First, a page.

The FCC’s order to overturn net neutrality protections was published in the Federal Register today, and it didn’t take long for it to get challenged. The attorneys general of 22 states and Washington, DC have filed a lawsuit challenging this order. Originally, this suit was filled earlier in the year, but they agreed to withdraw it until the FCC published the actual order. New York Attorney General Eric Schneiderman said the following in a statement:
“Today, the FCC made official its illegal rollback of net neutrality, and, as promised, our coalition of attorneys general is filing suit. Consumers and businesses in New York and across the country have the right to a free and open internet, and our coalition of attorneys general won’t stop fighting to protect that right.”
This decision was officially made in mid-December, and now with this report being published, it’s going to take another two months before the rules are finally removed. Normally the wheels of government move pretty slow. While I’m not saying that 4 months is “fast”, but it does seem quick by government standards.
I kind of want to talk about what net neutrality is. Because it seems kind of convoluted, and even the way that it’s worded is kind of confusing. Net neutrality is the idea that all traffic on the internet is treated equally. I mean, it’s 2018, so we shouldn’t be having conversations about equality – internet traffic or otherwise. That should just be a given. During the time when Barack Obama was President, rules were passed that prevented companies from doing things to make the internet not equal. Like slowing or blocking access to certain websites or services. It also prohibited internet service providers (ISP’s) from charging companies a fee to access customers more quickly.
There are a lot of people who support net neutrality – including some companies like Facebook, Google, and Twitter. But the big broadband providers – like AT&T, Comcast, and Verizon all support the repeal of the rules. Of course, they do. They stand to directly benefit from this repeal. But now, the publication of the repeal in the Federal Register allows anyone to challenge the rule change. This is how the law works. Lawsuits challenging the repeal can (and have been) be filed as soon as this rule gets published.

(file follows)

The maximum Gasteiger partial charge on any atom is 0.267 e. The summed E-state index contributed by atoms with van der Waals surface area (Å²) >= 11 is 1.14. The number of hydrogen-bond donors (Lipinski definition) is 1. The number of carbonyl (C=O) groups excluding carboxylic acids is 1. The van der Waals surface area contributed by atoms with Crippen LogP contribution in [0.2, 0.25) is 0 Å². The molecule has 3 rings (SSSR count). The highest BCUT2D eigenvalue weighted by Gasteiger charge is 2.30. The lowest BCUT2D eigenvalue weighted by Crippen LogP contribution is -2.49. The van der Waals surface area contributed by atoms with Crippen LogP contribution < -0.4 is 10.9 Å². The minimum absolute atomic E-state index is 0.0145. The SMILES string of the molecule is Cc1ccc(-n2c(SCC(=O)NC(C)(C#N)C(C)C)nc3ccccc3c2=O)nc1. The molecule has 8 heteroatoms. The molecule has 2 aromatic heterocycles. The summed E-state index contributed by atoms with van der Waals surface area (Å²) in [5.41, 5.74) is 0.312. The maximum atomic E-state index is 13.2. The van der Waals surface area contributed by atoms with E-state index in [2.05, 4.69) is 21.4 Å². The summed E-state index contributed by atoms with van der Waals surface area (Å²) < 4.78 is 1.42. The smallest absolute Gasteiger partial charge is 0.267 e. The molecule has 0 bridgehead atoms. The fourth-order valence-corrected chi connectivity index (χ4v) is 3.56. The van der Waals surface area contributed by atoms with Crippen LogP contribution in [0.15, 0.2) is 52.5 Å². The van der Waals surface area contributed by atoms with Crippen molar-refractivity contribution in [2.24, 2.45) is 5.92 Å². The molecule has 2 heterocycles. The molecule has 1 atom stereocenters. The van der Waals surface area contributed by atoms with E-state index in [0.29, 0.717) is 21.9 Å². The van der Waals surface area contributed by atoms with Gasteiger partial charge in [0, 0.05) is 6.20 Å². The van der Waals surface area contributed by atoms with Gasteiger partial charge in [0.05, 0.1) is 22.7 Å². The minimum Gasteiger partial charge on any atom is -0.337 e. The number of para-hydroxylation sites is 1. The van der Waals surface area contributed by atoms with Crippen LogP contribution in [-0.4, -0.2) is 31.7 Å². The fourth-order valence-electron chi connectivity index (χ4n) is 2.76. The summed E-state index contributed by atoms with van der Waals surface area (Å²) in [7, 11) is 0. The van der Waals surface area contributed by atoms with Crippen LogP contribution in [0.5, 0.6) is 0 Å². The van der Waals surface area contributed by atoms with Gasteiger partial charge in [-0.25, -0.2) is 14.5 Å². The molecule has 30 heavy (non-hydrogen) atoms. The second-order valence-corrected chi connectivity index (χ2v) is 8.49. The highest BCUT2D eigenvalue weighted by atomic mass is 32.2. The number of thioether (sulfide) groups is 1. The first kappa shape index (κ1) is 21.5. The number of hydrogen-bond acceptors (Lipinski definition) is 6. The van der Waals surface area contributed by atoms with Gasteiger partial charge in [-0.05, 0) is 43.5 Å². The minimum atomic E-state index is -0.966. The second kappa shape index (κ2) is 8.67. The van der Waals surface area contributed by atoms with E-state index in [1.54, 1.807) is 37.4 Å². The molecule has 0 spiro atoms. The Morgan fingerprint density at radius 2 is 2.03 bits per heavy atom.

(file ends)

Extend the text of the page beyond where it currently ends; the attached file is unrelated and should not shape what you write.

The publication of the order to repeal the rules also starts the clock on a deadline for Congress to pass legislation that could nullify the FCC’s actions. Using the Congressional Review Act, Congress has 60 legislative days to pass a resolution that would reverse the repeal and keep the rules in place. Democrats say that, with the promise Republican Susan Collins of Maine will side with them, they. But will that be enough?
I certainly hope so because this is not something that we should be discussing at this time. I mean, sure we should be discussing it. But the fact that we’re trying to sort out whether or not the internet should be open to everyone is a joke. I am really looking forward to hearing how this plays out in the next 60 days.